Are you planning to take part in the British Heart Foundation London to Brighton Bike Ride for the first time? Here are some tips from another novice.
Somewhat incongruously I crossed the line with Superman, Batman and Spiderman. And after 54 miles, I felt like a super hero.
I enjoyed every minute of the ride and at the end, the only thing that ached was my smile. I loved the sense of being part of something so huge. I liked the atmosphere and there was unexpected pleasure in discovering that I wasn't, as feared, slower than everyone else. Indeed, quite a few times, it was me uttering those three little words: "Passing on right".
This being the first time I had taken part in anything like this kind of event I got some things wrong and other things worked out really well. If I was advising someone contemplating doing the London to Brighton for the first time, I'd say:
1. Just do it.
2. Entries for the 2014 ride open on January 18. You can register beforehand, which speeds-up the entry process on the day. You will appreciate that because there will be a very long queue of people trying to enter at 9am when the system goes live.
3. The event starts from Clapham Common. There is a hotel there called Windmill on the Common. If you leave it until entries are open to make a reservation, you won't get a room but if you book ahead, before entries open, you should be lucky. From the hotel it is just a five minute walk across the common to the Start Line.
4. The hotel might tell you that it offers secure bike storage. Do not panic when you arrive to find that there isn't any. Lots of bikes belonging to riders will be padlocked outside. Yours will not be the only one and we certainly didn't have any problems - just don't forget to take a lock!
5. Choose an early start time. I didn't - I thought that 8am would allow time for plenty of sleep ahead of the ride. The problem is that by then, you are among the massed riders and you will be caught in a huge number of bike jams on the way out of London. The first ten miles will be very slow indeed. Expect that to happen and don't get worked up about it.
6. If you are staying in a hotel, think about taking one of those porridge pot-things. You just add boiling water from the kettle in your room and in five minutes you've got the perfect cycling breakfast.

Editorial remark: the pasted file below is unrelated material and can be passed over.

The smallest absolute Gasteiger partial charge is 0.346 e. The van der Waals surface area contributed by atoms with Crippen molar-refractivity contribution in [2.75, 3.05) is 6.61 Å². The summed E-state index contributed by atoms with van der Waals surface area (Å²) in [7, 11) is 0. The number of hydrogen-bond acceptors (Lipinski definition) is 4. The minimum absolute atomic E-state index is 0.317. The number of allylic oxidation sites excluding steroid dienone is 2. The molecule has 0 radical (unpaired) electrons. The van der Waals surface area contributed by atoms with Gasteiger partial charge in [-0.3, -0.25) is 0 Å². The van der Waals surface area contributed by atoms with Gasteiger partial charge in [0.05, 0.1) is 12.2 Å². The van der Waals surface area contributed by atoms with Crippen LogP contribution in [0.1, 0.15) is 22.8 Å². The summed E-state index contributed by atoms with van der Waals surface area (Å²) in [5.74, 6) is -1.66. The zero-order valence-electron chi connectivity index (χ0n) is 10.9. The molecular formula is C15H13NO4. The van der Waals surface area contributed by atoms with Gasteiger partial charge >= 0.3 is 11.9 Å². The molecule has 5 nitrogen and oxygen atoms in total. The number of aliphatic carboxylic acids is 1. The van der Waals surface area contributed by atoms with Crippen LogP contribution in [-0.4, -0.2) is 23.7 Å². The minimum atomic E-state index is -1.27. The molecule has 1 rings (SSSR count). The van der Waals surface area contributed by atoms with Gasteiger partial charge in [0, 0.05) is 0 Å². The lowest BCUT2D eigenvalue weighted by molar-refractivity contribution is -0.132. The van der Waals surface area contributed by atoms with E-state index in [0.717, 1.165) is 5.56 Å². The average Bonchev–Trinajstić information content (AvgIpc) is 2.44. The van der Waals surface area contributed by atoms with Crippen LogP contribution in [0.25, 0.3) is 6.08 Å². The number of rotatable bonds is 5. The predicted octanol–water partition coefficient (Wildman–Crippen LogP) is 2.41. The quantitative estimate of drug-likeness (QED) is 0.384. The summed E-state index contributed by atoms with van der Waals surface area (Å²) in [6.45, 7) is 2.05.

7. You don't need to take as much food or water as I carried. There are loads of stops along the way. Really - loads. Many pubs along the route are set up for cyclists with barbecues and refreshment stops outside. They don't mind you just nipping in to use the toilets - or if they did, they didn't say anything. Householders set up trestle tables at the end of their drive and there are lots of official points with cycle mechanics, first aid, food and drink.
8. Instead of overloading yourself with food and extra water bottles consider taking: a lightweight rainproof jacket you can fold away into your rack bag, sunscreen (I needed both and took neither), energy tablets, Vaseline or lip-balm, painkillers, your mobile and a spare battery or charger, money, a puncture repair kit with spare inner tube.
9. Take it easy. There is no point even looking at the time it is taking you to do the distance. If you haven't done the event before it is hard to imagine the challenges of riding among so many other cyclists. Your speed is largely dependent on that of other riders and it is more important to concentrate on the tarmac ahead of you (and making sure you don't land on it).
10. Seriously - take it easy. I saw a lot of quite scary-looking accidents and crashes. Also one rather entertaining scrap between two riders who had crashed into each other and gone axle over tyre. Leave plenty of room to allow for unexpected wobbles or sudden dismounts from the rider in front of you, especially on the hills. If you are one of the wobblers and walkers, try to stay on the left side of the road on climbs, to allow the more masochistic to pass safely on the right.
10. Turners Hill is a challenge worth doing. Lots of people get off and walk but this is one you can handle. Be careful at the top, though. There are refreshments points and pubs at both sides of the road, with hundreds of dazed and confused cyclists wandering around between them.
11. Ditchling? Forget it. There is not for normal human beings. If there is a boy scout at the bottom of the hill, offering to push your bike for £5 SAY YES. I laughed and then discovered that the hill was so near to vertical in parts that it is, in fact, quite difficult to push your bike - particularly if you are wearing the hard-soled cycling shoes.
12. Enjoy yourself and savour the moment when you cross the finish line feeling just like Bradley Wiggins - or in my case, like Super Girl.
Note the bandage - both me and the bike were damaged when I crashed on my final training run a few days before the event. Fortunately, experts patched-up both of us just in time.